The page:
After nearly a decade of work to reduce infant deaths in Tarrant County, Fort Worth and Arlington still have among the highest rates of infant mortality in Texas.
The reason remains a mystery, according to presenters at an Infant Mortality Summit in Fort Worth on Thursday.
"The casualty of not having the answers is death," said Micky Moerbe, biostatistician for Tarrant County Public Health.
Social service workers used to believe that a lack of prenatal care was to blame, Moerbe said.
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Now, many in the field seem to agree that too many women are unhealthy before they become pregnant, Moerbe said.
If pregnant women in North Texas never got sick and maintained good health habits, the odds would tilt in favor of infants living past their first birthday, but there would be no guarantees.
Many Tarrant County programs focus on African-Americans because that community's infant mortality rate is historically two to three times as high as that of Hispanics and Anglos.
"We have a lot of low-birth-weight babies in the African-American community, and we don't know why that is," Moerbe said. "African-American women do not seem to be able to carry their babies to term. This is a nationwide issue.
"Unfortunately, it's something that has always happened. No one at this summit is going to be able to tell you why."
The mortality rate does not seem to be affected by the mother's education level.
"African-American mothers with college degrees have an infant mortality rate more than 50 percent higher than white or Hispanic mothers who dropped out of high school," Moerbe said.
In 2010, the latest year with statistics available, Fort Worth posted the worst infant mortality rate in Texas among cities with 5,000 or more live births, according to Tarrant County Public Health. Arlington was second and Dallas third.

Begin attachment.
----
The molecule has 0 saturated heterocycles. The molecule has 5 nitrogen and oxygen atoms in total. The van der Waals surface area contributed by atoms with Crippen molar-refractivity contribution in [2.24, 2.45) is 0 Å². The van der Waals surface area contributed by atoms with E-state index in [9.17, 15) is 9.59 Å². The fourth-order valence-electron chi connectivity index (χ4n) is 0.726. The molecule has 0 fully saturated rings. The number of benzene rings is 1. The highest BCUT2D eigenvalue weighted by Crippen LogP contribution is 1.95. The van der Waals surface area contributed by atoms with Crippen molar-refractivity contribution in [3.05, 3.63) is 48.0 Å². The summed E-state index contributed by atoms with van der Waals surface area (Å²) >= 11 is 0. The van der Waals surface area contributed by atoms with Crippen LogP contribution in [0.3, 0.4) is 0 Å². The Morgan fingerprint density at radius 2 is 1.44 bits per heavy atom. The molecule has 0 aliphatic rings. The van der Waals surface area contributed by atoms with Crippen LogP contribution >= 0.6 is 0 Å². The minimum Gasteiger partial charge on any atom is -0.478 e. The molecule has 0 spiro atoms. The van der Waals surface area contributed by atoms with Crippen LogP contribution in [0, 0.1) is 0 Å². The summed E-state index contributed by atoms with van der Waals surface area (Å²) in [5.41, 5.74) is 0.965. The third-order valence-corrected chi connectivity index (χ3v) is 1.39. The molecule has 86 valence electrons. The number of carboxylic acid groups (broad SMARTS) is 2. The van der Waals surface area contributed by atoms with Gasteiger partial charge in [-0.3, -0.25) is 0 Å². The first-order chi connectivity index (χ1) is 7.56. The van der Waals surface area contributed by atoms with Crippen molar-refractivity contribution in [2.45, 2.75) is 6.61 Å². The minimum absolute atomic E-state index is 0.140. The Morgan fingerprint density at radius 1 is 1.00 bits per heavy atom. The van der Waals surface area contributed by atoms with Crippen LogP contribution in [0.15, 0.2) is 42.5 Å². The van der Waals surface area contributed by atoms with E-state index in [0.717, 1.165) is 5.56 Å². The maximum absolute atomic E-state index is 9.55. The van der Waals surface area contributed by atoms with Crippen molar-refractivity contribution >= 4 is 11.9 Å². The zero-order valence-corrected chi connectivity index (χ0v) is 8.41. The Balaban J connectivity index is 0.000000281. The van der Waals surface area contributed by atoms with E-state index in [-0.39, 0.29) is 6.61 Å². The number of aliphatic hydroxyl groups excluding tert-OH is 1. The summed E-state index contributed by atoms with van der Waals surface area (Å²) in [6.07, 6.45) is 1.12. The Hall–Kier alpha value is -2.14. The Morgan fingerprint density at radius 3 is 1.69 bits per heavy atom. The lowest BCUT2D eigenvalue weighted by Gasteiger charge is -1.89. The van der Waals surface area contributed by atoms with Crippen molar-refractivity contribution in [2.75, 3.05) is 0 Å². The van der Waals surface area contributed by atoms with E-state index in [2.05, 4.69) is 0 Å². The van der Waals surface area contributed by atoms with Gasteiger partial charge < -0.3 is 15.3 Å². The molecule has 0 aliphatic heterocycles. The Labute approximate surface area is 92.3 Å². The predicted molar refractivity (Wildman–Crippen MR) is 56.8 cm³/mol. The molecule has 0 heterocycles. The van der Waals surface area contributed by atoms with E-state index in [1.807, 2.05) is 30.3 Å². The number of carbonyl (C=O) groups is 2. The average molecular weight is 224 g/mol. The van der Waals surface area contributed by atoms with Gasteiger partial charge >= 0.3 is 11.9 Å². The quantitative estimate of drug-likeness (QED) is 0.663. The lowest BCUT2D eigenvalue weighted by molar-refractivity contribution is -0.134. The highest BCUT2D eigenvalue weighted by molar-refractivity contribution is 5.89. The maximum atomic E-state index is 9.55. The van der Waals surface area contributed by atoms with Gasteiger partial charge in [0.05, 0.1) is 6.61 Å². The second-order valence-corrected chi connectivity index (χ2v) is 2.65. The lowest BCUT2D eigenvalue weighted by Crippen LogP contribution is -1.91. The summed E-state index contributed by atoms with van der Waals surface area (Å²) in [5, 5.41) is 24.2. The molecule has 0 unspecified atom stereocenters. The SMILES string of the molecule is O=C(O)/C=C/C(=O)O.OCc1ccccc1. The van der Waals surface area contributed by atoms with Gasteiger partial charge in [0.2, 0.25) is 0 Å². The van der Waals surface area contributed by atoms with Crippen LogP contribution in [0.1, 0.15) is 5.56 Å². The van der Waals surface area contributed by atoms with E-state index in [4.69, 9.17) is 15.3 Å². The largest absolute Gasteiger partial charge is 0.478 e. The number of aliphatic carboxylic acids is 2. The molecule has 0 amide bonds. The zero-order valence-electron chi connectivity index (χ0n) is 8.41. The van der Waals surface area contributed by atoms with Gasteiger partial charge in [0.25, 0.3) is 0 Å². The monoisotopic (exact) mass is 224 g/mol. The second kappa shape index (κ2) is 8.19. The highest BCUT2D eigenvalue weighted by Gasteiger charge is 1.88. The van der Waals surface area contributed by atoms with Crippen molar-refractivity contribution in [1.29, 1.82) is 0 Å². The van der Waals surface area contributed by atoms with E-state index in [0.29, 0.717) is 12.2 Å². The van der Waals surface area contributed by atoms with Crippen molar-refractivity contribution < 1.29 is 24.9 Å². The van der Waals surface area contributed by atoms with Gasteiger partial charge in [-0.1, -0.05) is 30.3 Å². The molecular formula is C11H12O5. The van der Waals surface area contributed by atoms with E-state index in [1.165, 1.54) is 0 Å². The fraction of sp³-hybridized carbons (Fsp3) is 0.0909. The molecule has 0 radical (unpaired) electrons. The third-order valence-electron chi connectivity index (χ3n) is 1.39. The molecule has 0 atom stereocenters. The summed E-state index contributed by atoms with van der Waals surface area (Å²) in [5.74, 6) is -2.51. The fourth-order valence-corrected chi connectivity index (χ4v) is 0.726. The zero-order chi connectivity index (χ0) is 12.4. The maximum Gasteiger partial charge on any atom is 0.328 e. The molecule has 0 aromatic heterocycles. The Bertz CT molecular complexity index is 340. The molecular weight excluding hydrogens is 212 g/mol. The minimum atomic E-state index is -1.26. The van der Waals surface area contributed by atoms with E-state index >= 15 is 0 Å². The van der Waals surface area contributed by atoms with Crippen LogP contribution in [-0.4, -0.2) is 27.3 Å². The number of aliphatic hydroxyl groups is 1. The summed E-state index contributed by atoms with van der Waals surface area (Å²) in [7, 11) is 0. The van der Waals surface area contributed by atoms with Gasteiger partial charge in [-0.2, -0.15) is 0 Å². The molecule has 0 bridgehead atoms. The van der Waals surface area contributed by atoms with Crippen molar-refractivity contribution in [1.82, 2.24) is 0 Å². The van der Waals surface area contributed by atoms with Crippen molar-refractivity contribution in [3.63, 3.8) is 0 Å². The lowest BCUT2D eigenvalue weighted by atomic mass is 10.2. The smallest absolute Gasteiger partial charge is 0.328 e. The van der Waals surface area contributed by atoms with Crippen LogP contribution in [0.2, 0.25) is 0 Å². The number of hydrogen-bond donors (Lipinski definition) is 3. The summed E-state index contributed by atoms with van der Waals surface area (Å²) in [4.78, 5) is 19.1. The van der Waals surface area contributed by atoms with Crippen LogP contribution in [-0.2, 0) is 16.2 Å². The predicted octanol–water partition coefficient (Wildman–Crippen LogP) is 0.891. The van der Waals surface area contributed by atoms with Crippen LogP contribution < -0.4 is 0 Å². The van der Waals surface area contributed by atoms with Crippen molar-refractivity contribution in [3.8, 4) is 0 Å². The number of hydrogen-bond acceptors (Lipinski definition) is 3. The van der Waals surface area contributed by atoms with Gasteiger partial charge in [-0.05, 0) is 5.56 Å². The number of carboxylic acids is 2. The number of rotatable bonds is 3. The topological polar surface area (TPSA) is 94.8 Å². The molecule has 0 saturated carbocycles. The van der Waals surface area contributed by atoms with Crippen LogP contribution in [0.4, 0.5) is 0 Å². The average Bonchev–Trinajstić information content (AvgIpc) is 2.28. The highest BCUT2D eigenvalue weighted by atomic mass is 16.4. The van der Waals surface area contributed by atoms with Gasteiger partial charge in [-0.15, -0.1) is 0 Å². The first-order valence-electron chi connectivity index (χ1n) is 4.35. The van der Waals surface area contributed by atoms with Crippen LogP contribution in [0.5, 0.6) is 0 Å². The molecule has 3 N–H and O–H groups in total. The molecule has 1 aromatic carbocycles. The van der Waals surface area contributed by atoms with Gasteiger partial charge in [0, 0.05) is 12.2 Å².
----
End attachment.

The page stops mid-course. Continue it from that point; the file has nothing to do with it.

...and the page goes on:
Dallas County had the highest infant mortality rate among Texas counties, and Tarrant County had the second-highest.
Efforts to reduce Tarrant County's rate have grown more intensive.
The Nurse Family Partnership has begun using a holistic approach.
The partnership's current caseload is 169, meaning that each nurse counsels and visits about 25 families, said Ann Salyer-Caldwell, Tarrant County's associate director of community health promotions.
Less than 10 percent of the women enrolled in the partnership had low-birth-weight babies, and no deaths were recorded, records show.
Mothers in the program have an easier time finding jobs and fewer run-ins with the justice system, and their children fare better, Salyer-Caldwell said.
The state recently took a greater interest in the number of infant deaths, and more resources might be directed at reducing the rate, Salyer-Caldwell said.
But that may not be the biggest benefit of the state's involvement.
The increased attention should make it easier to employ a holistic approach in the region, Salyer-Caldwell said.
"We cannot put everything in a nice little box and say, 'If we fix everything in this box, we will lower infant mortality,'" Salyer-Caldwell said.
"We have to make sure we have healthy girls who will grow into healthy women who will have healthy children."
At Catholic Charities Fort Worth, 43 programs serve expectant families, said Misty Wilder, who manages the Healthy Start program.
The health of the mother, stress, and access to healthful food and to transportation all contribute to whether a woman has a healthy pregnancy.
How a community treats its most vulnerable residents is a good way to gauge its viability, Moerbe said.
"There have been a number of programs that have been initiated, hospital systems have gotten together to help out, and women in the neighborhoods have gotten together to help a mother who needs it," Moerbe said. "We hope to see that reflected in the numbers. I think because that hasn't happened, it has been more frustrating for us.
"But there is no one number that will ever tell us the whole story."
Mitch Mitchell, 817-390-7752